"My heart go out to Palestine/my name autocorrect to Taliban" raps Talib Kweli on the stunning new track and video Checkpoints: Ghetto to Gaza (available on iTunes here) just released by K-Salaam & Beatnick, with verses by Kweli and M1 of Dead Prez. The tour de force performance is one of the most challenging hip hop responses yet to the events in Ferguson, and the most effectively internationalized reading which I've yet heard.
This is not the first hip hop response to the events following the killing of Michael Brown in Ferguson. A wide range of performers have weighed in, either musically or in the media, including the Game's all-star group track "Don't Shoot". But where the scorching T.I./Skylar Grey collaboration "New National Anthem" or J.Cole's plaintive "Be Free" focus on the very American nature of Ferguson's crisis, "Checkpoint" internationalizes the outrage by tightly linking the policing of African-Americans with the occupation of Palestine. On their Facebook page, Beatnick & K-Salaam string together the hashtags #ferguson #endpolicebrutality and #freepalestine. M1, narrating the suspicions of a Palestinian shopkeeper of an African-American boy in his shop, laments the barriers to political alliances: "little did he know I coulda been a supporter/they treat us the same way when we go to the border."
This international perspective is nothing new for M1, who has long been active on Palestinian issues and famously turned in a guest verse on the Palestinian rapper Shadia Mansour's song "Al-Keffiyya Arabiyya (The Keffiyya is Arab)". Kweli, of course, has been one of the most visible and outspoken hip hop artists about Ferguson, and has long been known for his political sensibilities and global awareness. Last week, Kweli placed Ferguson within the history of the civil rights struggle and recounted his own disturbing encounter with the Ferguson police ("They pointed guns at my group and they made us lay on the ground while they secured the area.").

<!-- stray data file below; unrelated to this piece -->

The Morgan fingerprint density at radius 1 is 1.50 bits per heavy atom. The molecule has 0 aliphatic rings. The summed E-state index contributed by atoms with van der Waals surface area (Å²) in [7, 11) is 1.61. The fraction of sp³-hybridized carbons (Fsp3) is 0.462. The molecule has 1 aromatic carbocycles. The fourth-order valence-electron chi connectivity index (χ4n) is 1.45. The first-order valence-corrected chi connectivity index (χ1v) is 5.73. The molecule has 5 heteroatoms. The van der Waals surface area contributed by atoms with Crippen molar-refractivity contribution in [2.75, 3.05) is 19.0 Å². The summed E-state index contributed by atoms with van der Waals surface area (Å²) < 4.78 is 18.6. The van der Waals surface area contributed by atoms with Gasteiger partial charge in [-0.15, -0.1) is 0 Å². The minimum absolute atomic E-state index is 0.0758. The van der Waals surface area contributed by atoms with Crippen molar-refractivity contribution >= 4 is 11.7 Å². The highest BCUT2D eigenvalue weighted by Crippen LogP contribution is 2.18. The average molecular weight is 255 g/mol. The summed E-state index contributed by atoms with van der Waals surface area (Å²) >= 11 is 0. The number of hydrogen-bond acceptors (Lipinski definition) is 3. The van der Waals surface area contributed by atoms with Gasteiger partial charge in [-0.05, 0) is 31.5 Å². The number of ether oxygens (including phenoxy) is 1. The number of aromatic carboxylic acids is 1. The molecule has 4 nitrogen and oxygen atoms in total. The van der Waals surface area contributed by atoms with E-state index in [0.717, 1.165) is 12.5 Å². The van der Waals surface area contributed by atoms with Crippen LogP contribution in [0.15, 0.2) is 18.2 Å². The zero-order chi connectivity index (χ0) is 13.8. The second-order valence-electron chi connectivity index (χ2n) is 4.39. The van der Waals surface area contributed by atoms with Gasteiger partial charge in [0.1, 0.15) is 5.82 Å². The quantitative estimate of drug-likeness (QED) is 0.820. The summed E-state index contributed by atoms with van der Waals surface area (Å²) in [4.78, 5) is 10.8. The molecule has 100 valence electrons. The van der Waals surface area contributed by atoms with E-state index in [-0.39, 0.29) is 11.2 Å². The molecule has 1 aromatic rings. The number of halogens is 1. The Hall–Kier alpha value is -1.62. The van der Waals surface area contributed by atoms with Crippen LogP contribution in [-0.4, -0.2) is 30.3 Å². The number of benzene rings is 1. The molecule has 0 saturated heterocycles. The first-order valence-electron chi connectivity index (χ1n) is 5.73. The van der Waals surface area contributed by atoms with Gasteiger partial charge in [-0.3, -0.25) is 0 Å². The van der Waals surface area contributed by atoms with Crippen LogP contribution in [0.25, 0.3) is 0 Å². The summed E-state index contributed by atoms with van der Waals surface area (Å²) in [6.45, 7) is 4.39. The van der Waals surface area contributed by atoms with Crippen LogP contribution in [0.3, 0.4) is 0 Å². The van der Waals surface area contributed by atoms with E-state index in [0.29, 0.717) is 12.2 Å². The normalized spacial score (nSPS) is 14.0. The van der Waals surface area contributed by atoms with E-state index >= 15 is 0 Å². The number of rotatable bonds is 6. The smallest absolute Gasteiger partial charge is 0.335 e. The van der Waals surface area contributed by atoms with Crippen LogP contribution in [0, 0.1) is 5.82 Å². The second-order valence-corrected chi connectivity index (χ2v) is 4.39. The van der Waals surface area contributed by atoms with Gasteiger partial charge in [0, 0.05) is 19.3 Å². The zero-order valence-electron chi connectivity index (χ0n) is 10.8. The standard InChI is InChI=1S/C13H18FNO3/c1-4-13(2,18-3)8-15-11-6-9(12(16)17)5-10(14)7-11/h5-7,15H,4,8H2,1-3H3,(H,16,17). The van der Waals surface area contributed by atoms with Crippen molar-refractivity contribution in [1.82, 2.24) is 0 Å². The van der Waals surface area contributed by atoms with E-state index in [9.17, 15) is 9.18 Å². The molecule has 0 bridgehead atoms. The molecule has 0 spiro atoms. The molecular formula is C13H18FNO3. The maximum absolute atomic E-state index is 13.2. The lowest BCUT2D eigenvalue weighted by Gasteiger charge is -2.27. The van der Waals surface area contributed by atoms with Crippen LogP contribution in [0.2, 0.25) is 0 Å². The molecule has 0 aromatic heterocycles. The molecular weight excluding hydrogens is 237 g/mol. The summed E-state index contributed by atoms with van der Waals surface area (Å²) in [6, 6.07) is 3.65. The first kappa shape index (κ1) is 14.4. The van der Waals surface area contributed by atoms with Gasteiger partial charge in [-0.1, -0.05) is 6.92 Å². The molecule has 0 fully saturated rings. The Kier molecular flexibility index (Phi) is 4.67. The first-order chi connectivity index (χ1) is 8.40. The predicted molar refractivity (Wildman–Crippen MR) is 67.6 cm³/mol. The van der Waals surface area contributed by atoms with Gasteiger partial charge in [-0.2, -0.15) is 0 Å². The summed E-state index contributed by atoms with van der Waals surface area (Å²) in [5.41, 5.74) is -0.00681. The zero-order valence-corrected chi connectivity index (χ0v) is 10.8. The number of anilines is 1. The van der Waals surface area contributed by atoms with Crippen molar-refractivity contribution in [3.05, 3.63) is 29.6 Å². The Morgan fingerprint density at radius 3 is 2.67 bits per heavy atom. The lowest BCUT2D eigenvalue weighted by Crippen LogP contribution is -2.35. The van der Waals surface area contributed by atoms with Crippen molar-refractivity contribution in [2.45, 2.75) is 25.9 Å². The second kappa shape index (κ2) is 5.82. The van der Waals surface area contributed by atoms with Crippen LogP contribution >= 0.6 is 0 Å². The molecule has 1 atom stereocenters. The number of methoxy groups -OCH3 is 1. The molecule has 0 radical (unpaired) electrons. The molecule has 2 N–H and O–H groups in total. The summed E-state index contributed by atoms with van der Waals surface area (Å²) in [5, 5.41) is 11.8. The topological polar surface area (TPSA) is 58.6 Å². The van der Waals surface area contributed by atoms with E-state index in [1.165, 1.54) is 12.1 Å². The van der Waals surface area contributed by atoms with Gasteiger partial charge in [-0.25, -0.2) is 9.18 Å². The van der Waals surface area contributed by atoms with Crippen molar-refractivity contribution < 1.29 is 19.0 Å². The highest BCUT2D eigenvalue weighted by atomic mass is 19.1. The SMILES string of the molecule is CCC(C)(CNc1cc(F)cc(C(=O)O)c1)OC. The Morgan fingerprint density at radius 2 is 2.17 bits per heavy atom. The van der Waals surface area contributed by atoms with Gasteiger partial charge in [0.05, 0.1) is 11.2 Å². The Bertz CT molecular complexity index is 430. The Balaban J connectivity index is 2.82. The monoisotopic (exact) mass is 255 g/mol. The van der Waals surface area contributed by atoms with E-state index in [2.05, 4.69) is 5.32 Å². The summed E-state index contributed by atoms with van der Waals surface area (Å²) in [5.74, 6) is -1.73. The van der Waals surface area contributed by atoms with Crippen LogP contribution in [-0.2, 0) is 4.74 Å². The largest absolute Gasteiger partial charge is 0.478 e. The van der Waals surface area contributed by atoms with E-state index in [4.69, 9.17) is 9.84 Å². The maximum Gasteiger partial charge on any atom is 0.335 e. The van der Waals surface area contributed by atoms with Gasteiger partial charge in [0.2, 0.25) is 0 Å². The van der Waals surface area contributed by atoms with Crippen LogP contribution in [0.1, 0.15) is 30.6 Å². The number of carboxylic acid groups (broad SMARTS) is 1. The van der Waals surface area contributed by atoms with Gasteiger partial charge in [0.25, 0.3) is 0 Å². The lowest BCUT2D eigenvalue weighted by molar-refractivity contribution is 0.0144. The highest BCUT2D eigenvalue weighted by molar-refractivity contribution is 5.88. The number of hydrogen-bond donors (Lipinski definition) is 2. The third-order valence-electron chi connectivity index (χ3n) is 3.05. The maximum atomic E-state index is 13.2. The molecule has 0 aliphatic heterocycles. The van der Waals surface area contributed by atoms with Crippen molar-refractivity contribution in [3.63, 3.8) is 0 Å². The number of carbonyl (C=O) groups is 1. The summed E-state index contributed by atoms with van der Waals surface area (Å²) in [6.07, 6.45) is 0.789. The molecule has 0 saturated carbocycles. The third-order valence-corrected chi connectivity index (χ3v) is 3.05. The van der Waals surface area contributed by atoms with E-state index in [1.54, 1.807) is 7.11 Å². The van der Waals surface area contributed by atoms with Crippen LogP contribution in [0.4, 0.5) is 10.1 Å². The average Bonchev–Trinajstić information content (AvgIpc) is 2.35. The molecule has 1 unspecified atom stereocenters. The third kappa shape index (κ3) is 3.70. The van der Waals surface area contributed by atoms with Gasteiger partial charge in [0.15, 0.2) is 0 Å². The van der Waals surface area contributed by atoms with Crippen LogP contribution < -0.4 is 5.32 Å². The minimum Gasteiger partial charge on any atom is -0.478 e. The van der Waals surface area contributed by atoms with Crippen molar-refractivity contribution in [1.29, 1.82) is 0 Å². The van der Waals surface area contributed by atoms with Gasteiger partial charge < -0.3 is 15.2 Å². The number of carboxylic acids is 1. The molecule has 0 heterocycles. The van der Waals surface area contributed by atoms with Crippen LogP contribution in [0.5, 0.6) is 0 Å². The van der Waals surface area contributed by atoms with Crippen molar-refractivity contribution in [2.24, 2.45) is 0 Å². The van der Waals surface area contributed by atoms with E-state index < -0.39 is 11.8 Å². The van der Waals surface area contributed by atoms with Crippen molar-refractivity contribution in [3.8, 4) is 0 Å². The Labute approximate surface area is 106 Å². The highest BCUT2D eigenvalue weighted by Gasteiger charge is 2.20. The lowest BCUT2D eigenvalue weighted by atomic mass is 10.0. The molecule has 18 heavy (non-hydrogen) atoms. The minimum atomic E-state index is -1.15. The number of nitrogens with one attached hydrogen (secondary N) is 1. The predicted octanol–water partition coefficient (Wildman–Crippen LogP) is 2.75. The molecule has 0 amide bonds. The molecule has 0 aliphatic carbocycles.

If you're interested in the long history of hip hop intersecting with Middle East politics, don't miss Thursday's talk at GW by Hisham Aidi about his amazing book Rebel Music. This political and artistic engagement goes far deeper than the recent focus on hip hop jihadists in ISIS (though Aidi also wrote a great article about that). Kweli, M1 and K-Salaam & Beatnick recapture a tradition of transnational political hip hop which should only grow stronger in the coming years.
UPDATE: One of the nice things about blogging again, and about Twitter, is that I can update the post. Talib Kweli tweets this clarification, which in some ways makes the song even more impressive:
Thanks also to Beatnick & K-Salaam, who tweeted that "It wasn't necessarily a "suspicious" Arab store owner. I was more trying to show the lack of unity between oppressed folks...But you got the right idea..." For all of the many issues with Twitter discourse these days, it's really pretty incredible to be able to have these kinds of real-time conversations!
Note: I haven't been able to find official lyrics, so I'm transcribing what I heard. The playlist for this post can be found here.